Kiss here, there and everywhere
HUMANS kiss to show affection, to portray deep love, to comfort each other, to greet, to bid farewell, to show homage, and according to experts, it also helps relieve stress. And as such, you're encouraged to do it more often.
"Studies and our own experience have revealed that kissing -- whether it is just a friendly peck on the cheek, a symbol of worship, an indicator of deep affection or an expression of intense passion -- evokes a myriad of reactions psychologically, biologically and socially," family physician and author Dr Alverston Bailey explained. "It promotes feelings of bonding and closeness between humans."
The author of Sexplanations: A guide to discussing sex and sexuality in the Caribbean, explained that
kissing releases a variety of pleasure hormones such as oxytocin, dopamine and serotonin. Also released, he explained, is adrenaline, which produces a feeling of euphoria.
In 2007 a panel of scientists in the US examined the mystery of what happens when hearts throb and lips lock.
Kissing, they found, unleashes chemicals that ease stress hormones in both sexes and encourage bonding in men, though not so much in women.
Chemicals in the saliva may be a way to assess a mate, Wendy Hill, dean of the faculty and a professor of neuroscience at Lafayette College told a meeting of the American Association for the Advancement of Science then, and reported by the Associated Press.
In an experiment, Hill explained, pairs of heterosexual college students who kissed for 15 minutes while listening to music experienced significant changes in their levels of the chemicals oxytocin, which affects pair bonding, and cortisol, which is associated with stress. Their blood and saliva levels of the chemicals were compared before and after the kiss.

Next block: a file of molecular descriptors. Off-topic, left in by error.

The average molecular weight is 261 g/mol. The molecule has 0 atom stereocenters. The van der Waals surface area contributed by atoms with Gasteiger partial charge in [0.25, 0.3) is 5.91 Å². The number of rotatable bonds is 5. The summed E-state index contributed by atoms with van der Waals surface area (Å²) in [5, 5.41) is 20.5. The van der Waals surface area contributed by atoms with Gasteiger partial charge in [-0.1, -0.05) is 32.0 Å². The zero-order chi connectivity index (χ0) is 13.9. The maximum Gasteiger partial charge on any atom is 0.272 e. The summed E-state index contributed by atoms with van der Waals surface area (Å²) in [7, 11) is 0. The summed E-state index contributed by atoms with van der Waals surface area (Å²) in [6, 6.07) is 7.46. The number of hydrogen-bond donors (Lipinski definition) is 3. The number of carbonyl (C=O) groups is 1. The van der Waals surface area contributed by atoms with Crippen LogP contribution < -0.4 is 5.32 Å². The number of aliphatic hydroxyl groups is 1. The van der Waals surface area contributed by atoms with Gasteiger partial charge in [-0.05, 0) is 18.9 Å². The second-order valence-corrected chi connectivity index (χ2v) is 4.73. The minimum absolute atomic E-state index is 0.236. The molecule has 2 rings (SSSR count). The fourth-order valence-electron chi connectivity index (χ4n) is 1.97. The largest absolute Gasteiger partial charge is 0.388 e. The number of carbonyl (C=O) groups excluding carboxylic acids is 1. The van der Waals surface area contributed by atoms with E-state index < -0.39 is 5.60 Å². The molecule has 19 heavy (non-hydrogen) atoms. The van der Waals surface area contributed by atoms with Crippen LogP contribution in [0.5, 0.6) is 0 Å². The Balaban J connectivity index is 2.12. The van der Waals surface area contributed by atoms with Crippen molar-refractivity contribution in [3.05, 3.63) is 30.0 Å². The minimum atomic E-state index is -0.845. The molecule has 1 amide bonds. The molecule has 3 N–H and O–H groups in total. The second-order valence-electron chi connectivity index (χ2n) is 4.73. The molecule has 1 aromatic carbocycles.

Both men and women had a decline in cortisol after smooching, an indication their stress levels declined.
In a test group that merely held hands, chemical changes were similar, but much less pronounced, she said.
"The type and intensity of the kiss is determined by the nature of the relationship between the giver and the recipient," Dr Bailey wrote.
He said the different kissing styles are:
* A peck /smooch: This is usually done on the cheek or forehead and is used to greet or comfort someone or to bid goodbye.
* Eskimo kiss: Done by touching the nose together.
* A butterfly kiss: The fluttering of the eyelids against your partner's.
* A dry kiss: The couple presses their lips firmly together as an expression of deep affection.
* Deep kiss/wet kiss/French kiss: A sensual interplay of the tongue and lips is often shared by intimate partners as a sign of strong passion and a prelude to sexual intercourse.
* Sensual kissing: Involves the use of the lips to titillate one's partner on various parts of the body to enhance arousal during foreplay.